Week at the border: In the crisis, land differences fade, even the rich do not want bombs over their heads,…

31. 03. 2022

Michaela Beránková is a pirate from Prague 13, she works at the town hall as an assistant to deputy Tomáš Murňák. In March, however, she swapped her favorite clothes for a reflective vest for a few days and set out to help refugees at the Ukrainian border. She spent a week together in Vyšný Nemecký and later in Michalovce. What was she doing there and what was she seeing?

What was the crucial moment that sent you to the border?

At the beginning of the war, the partner came up with the idea of ​​going in transit to the refugee border. I wanted to go with him, but it would take up space in the car. I was also ready to accommodate for the time necessary those whom she would bring if they had nowhere to go. But there was information that you shouldn’t go blind and there is confusion at the border. So I suggested that we could help with the confusion. We connected with Slovak scouts through social networks and went to Vyšný Nemecký. We were there for the weekend so we did two twelve hour shifts. Later we returned for five days to a hotspot in Michalovce, Slovakia. By train, it was already the price of gasoline elsewhere, yet I sent the price difference to People in Need.


Míša and Karel were also ready to help in the Czech Republic, in the end they went straight to the border.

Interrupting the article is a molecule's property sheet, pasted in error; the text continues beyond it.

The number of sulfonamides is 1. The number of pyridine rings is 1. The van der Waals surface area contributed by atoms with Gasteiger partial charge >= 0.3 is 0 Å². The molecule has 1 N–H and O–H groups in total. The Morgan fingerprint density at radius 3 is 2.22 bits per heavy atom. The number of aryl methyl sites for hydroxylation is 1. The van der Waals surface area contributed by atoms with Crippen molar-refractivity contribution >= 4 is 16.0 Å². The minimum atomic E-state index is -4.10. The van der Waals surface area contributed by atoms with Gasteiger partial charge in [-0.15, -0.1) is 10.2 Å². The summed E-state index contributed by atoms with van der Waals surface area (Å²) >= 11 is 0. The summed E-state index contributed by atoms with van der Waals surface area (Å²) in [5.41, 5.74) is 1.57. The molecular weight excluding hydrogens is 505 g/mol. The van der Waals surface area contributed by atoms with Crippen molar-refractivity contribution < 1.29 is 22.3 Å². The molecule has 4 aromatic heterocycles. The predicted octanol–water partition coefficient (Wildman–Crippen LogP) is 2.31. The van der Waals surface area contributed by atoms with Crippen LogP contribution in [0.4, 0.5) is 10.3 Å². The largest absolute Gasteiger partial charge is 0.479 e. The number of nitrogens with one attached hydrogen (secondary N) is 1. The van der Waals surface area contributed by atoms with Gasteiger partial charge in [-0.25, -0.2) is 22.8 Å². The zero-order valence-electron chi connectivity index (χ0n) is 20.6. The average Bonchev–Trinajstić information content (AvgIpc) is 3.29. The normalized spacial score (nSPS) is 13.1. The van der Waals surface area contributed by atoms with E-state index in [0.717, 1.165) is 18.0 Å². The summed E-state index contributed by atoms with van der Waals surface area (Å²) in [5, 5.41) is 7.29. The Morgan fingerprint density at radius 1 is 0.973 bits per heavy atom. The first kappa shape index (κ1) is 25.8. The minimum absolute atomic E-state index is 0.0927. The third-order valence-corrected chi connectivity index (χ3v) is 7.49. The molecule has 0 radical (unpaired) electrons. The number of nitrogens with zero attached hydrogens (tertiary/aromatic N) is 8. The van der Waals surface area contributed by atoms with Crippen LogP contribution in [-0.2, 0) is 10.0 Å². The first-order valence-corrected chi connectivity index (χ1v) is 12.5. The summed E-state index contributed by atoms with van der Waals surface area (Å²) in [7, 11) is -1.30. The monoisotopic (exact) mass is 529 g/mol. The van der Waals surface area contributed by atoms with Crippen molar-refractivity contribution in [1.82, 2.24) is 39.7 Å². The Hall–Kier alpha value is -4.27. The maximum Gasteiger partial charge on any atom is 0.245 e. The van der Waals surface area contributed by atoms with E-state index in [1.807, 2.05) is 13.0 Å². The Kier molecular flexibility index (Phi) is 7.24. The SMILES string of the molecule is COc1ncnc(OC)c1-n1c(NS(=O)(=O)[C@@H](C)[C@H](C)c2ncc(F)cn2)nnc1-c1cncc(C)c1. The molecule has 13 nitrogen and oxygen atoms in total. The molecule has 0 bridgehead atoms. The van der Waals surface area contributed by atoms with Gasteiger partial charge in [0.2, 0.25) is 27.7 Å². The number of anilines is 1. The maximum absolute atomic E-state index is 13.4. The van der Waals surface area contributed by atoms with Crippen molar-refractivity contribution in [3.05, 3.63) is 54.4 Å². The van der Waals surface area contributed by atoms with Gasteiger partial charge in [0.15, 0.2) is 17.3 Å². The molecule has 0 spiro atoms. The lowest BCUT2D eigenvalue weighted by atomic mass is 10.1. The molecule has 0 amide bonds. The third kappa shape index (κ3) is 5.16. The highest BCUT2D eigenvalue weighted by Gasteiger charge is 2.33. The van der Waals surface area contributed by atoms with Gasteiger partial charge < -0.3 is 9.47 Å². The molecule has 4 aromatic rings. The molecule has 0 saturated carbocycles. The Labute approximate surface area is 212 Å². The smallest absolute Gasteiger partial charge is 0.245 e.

What was your job?

We arrived exactly at the morning scout meeting, we got hats with headlights, radios and instructions. We were in charge of red fire tents, where refugees waiting for a new transit rested or slept. During the day it was five degrees above zero, in Uzhhorod they waited eight hours and froze. Organizations such as People in Need, Knights of Malta, etc. provided refreshments and the distribution of toiletries and clothing. We were there at a time when it was already organized in a certain way, when it was already sitting.

There is a small group of people who have to help different refugees but. Some fleeing the war have questioned arguments about painted fingernails, iPhones and overweight men. Who did you meet at the border?

The same people I meet here. Yes, there were women with painted nails, but they did not require any additional standards. They were in tents with Roma who lived in Ukrainian settlements. No one cared about the price of the phone. People came without distinction, women and children. If men, most followers of the blue book with age. And they were very grateful. I thanked them when they helped me pick up what fell on me and it always revolved around: no, we thank you. I had a 90 liter backpack with me for those few days. Refugees several suitcases, sometimes a few plastic bags. Honestly, I would try to package something that can be monetized. The hryvnia will not help them much in our country. Everyone is equal on the run before the war.


Míša served night shifts in Michalovce, provided rest for refugees.

Escaping from war is a non-transferable experience that has not been experienced or imagined. What was the mental state of these people?